"Individual workers are too weak to bargain with corporations"

THIS CLICHE was stated recently in public print somewhat as follows: The obvious defect of the theory of laissez faire was that the individual laborer, with his family obligations and his lack of mobility in seeking employment, did not have equal bargaining power with the owners of ever more centralized industry.

There is probably no popular misconception that is more universally believed today, or more devastating in its consequences than this one. And no popular concept could be more completely in error. This belief is at the core of the twin major threats to the future of our economy and to the prosperity of all: unemployment and inflation.

Undue worry over the weakness of the bargaining power of the individual is responsible for the aggressive use of force and coercion that raises wages in certain areas above free market rates. This causes restriction of employment in those areas to less than would prevail in a free market. At the same time, it causes the very rigidity in wages that makes adjustment impossible and makes unemployment permanent.

Put in another way, real wages are raised too high for all to be hired. Because of union activities, men are not free to bid Wages down in the exact places and by the exact amounts so that exactly those men who need jobs can get them promptly. Whereupon, the government invariably resorts to a very tricky method of reducing real wages - by making money worth less. This, of course, is done by inflation.

Although such tactics may eventually accomplish in some small degree the purpose desired, the method is at best incredibly clumsy, inefficient, and inadequate. At worst, it could lead to catastrophic increases in the money supply, and then dictatorship "to bring order out of chaos." This has happened elsewhere.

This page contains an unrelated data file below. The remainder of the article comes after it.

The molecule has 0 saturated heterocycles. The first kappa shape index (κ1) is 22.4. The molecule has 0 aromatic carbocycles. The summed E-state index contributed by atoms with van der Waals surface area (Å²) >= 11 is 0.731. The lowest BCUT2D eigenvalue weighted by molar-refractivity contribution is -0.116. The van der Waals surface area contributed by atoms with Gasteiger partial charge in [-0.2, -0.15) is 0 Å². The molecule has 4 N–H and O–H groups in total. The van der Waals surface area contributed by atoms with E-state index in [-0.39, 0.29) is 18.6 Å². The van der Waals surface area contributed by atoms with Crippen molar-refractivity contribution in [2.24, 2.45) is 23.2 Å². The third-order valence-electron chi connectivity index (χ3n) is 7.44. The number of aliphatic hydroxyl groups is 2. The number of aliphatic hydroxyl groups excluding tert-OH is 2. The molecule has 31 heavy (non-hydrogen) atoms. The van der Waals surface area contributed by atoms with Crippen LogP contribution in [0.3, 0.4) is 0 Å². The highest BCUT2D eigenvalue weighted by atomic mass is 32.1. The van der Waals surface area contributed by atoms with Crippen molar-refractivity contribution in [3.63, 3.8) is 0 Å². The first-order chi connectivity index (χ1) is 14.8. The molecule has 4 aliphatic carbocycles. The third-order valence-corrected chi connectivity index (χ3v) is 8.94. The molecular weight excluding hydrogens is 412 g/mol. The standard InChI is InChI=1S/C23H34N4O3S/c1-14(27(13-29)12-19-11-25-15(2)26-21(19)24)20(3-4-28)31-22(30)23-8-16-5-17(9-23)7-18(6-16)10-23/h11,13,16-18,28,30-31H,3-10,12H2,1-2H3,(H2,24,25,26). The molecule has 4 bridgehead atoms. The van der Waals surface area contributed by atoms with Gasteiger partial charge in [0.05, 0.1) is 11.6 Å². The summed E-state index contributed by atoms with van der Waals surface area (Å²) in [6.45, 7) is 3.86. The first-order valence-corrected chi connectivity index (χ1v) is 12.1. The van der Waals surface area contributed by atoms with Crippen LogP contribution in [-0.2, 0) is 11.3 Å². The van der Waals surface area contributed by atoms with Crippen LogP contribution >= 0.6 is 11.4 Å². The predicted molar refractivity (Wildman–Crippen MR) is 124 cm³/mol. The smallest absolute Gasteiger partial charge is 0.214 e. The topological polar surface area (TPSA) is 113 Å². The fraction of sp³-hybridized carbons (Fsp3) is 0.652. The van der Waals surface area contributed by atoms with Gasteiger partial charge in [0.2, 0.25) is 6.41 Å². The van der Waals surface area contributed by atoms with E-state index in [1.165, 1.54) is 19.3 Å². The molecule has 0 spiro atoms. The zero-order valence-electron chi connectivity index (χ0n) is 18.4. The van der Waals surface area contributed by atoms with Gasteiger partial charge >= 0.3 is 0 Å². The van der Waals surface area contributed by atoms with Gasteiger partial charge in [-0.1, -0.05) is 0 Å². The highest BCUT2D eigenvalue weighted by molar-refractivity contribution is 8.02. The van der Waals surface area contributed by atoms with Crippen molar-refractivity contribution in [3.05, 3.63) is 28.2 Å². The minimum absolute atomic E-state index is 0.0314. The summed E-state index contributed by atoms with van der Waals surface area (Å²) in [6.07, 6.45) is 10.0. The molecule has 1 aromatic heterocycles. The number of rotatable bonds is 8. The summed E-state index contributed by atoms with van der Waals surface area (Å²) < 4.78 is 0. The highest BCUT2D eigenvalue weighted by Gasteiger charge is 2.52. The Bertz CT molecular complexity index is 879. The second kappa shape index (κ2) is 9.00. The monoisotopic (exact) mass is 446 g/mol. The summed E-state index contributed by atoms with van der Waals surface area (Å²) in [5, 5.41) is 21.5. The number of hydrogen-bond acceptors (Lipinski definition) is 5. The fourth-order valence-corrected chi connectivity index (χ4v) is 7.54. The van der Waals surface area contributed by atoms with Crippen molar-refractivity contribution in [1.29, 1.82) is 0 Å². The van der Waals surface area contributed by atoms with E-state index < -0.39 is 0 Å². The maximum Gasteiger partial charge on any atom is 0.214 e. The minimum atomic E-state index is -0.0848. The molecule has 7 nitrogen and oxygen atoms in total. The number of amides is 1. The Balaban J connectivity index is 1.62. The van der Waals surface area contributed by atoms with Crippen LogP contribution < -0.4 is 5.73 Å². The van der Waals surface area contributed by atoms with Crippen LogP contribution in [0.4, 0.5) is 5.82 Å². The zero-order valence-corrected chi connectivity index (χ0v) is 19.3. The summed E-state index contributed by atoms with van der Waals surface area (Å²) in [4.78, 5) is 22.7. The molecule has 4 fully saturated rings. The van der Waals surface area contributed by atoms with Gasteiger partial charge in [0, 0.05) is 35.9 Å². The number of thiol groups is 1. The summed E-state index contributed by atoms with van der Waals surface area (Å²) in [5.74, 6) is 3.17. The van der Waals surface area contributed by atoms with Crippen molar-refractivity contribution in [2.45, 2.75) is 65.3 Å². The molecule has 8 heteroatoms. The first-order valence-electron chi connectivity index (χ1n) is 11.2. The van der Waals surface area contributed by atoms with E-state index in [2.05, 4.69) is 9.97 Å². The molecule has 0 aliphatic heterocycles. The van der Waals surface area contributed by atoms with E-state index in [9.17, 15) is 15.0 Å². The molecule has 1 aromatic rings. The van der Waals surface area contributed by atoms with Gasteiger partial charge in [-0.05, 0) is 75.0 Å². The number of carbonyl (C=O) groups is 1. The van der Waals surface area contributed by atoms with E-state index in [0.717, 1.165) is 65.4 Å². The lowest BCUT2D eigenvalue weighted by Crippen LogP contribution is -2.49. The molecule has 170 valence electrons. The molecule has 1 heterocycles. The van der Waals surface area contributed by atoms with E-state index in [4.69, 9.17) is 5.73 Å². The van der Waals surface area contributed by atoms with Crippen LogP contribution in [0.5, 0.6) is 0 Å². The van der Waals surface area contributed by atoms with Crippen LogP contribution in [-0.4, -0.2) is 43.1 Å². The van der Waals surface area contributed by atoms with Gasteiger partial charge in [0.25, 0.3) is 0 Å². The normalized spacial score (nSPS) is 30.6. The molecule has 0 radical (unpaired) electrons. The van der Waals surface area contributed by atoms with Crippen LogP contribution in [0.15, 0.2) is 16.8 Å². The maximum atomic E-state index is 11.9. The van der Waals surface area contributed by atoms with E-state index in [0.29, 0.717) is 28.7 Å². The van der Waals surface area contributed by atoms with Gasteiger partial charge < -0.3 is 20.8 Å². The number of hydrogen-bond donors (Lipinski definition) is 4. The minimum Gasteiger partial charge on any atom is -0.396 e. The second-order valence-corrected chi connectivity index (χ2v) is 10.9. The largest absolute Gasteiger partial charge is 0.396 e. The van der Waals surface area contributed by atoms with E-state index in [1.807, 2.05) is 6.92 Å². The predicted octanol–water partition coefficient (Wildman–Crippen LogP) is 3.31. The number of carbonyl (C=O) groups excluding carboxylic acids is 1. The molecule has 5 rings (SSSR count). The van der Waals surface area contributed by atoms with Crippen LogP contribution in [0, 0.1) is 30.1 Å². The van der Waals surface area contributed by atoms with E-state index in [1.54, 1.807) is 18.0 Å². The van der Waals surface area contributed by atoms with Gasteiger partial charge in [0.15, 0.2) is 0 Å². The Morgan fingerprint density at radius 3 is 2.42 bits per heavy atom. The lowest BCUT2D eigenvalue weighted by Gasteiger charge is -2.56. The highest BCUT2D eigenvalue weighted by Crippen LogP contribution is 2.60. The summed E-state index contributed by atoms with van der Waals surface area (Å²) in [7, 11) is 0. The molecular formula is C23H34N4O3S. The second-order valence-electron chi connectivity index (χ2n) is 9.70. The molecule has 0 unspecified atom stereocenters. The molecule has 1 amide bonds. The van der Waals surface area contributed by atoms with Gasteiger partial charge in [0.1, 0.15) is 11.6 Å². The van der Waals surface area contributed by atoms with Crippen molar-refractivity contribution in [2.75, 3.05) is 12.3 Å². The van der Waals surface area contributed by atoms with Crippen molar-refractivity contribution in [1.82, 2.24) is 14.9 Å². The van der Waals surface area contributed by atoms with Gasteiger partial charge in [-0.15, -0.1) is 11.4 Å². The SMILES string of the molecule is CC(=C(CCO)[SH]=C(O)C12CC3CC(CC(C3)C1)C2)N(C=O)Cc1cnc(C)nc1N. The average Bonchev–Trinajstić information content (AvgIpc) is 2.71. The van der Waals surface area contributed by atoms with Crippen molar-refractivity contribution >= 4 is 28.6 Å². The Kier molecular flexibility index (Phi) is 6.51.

If family obligations and lack of mobility weaken one's bargaining power, it is hard to see how increasing the size of a business unit would not also weaken its bargaining power, for the increase in size would seem to increase both its obligations and its immobility. In fact, immobility always is a greater problem for the employer with plant and equipment than for the average employee.

The picture of the "weak individual" bargaining with the "mighty corporation" is false in all its implications. By promoting unionized power over employees, it undermines the rights and alternatives of the "individual" so as to greatly hamper, rather than increase, his true bargaining powers. When competition for jobs is free, an individual has a chance to find the best possible niche for himself in the huge matrix of industry. But when unions block his free response to opportunities, and hold him to his present job with threats of "loss of seniority," he is continuously injured.

Individuals, who are free to follow their own dictates in moving from one employer to another, wield an irresistible force upon employers. How could any employer hold any employee without providing wage and working conditions which, in the opinion of the employee, are the best attainable?

An excellent example of "weak" individuals bargaining with "powerful corporations" is that of the house-wile dealing with "giant supermarkets." Does she organize, march in a body, demand en masse, picket? She does not! She simply proceeds, as an individual, from one store to another and selects what she considers to be the best bargains. With the magic of her discernment, she has beaten these goliaths down to where the net profits earned by supermarkets average about one cent for each dollar rung up.

It would seem to be simple good sense to give careful attention to the very real and vital advantages of a free market to the "little fellow" before giving them up in favor of the totally illusory advantages of force.

The inescapable conclusion must be that "little" and "big" alike find far richer rewards and far more protection of their economic and social welfare in complete freedom to bargain individually than they can ever find in the use of force. The important fact to remember about unionized force is that it is directed, fundamentally, not against the employer, but against other would-be competitors in the labor market - other laborers. For how could wages be raised above free market wages except by limiting competition - that is, by freezing someone out? It is usually this "someone" who is the weakest and most pathetic of all the victims of the violence and coercion by which unions gain their ends.

How can laissez faire really be so bad, when all it means is: keep arbitrary, physical, coercive force out of the market place?

Roland W. Holmes

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